Starting my career as a teacher (I’ve taught at all levels, K-college), I used stories to help my students understand various concepts and events. As a CEO of a technical services organization, I needed to make presentations to a variety of boards and executive teams to sell my product. Using success stories helped me to do that beyond my wildest expectations.
As a speaker, trainer, coach, and consultant, stories continue to be part of how I relate to my clients and audiences. In fact, it was through a client request that I began to focus on helping others to use story/storytelling as a leadership/communication tool. I had never consciously done that before. That happened about 6-7 years ago, and it was the most natural evolution of my continually changing career path ever.
I love being involved with people and everyone has stories they share. Identifying, creating, and sharing them are what makes us who we are, as individuals and as communities. Focusing on the concept of story, how to use stories strategically as well as tactically, while helping others do the same is my passion!
Q: The storytelling movement seems to be growing explosively. Why now? What is it about this moment in human history and culture that makes storytelling so resonant with so many people right now?
A: Why now, indeed? Stories have been used since the beginning of time, in one form or another for one very important reason — they are universal and speak to our humanity. This moment in our history is significant because, as a planet, we are in a place we never imagined and we yearn for comfort, understanding, reason, and most of all HOPE. Stories give us all of that and more, allowing us to reflect on the past, imagine the future, and accept the changes brought about by the challenges of today.


Much continues to be said about the ability of President Obama to speak and relate to all levels of people. It is my belief that he does that as much through his “orastory” as through his intense focus, extensive research, organizational ability, and presentation skills as anything. In my experience, leaders who are as good at shaping and using stories as they are at collecting and analyzing data, have a much easier time guiding the behaviors and decision making necessary for a healthy, forward-thinking organization. We are our stories, and now is the moment we are recognizing that and sharing who we are with others in are increasingly shrinking world.

Q:How important is it to you and your work to function within the framework of a particular definition of “story?” (i.e., What is a story?) What definition do you espouse?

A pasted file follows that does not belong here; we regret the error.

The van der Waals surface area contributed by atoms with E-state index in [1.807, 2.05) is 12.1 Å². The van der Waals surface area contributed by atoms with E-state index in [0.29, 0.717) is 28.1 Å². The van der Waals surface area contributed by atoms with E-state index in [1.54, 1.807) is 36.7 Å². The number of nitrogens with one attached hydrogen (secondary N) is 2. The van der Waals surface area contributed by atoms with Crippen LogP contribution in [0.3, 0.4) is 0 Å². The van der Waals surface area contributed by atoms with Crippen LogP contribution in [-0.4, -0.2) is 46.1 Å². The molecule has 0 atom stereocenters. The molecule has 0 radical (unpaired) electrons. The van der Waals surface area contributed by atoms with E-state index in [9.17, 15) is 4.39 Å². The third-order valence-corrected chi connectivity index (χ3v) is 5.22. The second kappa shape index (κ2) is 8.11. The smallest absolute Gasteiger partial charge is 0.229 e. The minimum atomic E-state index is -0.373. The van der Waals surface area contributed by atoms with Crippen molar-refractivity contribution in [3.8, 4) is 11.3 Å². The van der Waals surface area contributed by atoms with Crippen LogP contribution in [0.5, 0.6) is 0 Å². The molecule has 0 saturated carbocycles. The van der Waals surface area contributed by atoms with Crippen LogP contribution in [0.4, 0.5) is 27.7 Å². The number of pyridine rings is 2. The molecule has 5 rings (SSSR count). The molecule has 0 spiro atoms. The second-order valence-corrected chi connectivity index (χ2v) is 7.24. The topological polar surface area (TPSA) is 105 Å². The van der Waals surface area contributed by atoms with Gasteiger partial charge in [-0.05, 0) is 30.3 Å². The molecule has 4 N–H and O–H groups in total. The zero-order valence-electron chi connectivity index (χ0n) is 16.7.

A: In my opinion, there can never be just one definition of story. For every individual there are a myriad of stories they can share — each will be as different and unique as the person sharing them.


One of the beauties of story is this difference and the experience behind the stories that makes them live and breathe and have universal appeal.
In my experience, the greatest challenge to those of us who tell stories is to give our listeners enough time to not only enjoy and/or learn from the story, but to savor it, to connect it to their own experience.
If there are strict definitions and/or restrictions, the creative process is stifled and the opportunities to share stories in new and different ways/media will not happen.

Q: Does the current economic crisis make it harder or easier to get buy-in to the importance of “understanding the strategic value of the narratives in your organization?”

A: So far, my experience is showing me that anything that helps others to accept change through challenging times, that doesn’t cost a lot of money, is a relatively easy sell. The challenge is to frame it in such a compelling way that people understand the power behind such a simple concept.

A Storied Career

A Storied Career explores intersections/synthesis among various forms of
Applied Storytelling:
  • journaling
  • blogging
  • organizational storytelling
  • storytelling for identity construction
  • storytelling in social media
  • storytelling for job search and career advancement.
  • ... and more.
A Storied Career's scope is intended to appeal to folks fascinated by all sorts of traditional and postmodern uses of storytelling. Read more ...
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Dr. Kathy Hansen

Kathy Hansen, PhD, is a leading proponent of deploying storytelling for career advancement. She is an author and instructor, in addition to being a career guru. More...


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The following are sections of A Storied Career where I maintain regularly updated running lists of various items of interest to followers of storytelling:


Links below are to Q&A interviews with story practitioners.

The pages below relate to learning from my PhD program focusing on a specific storytelling seminar in 2005. These are not updated but still may be of interest: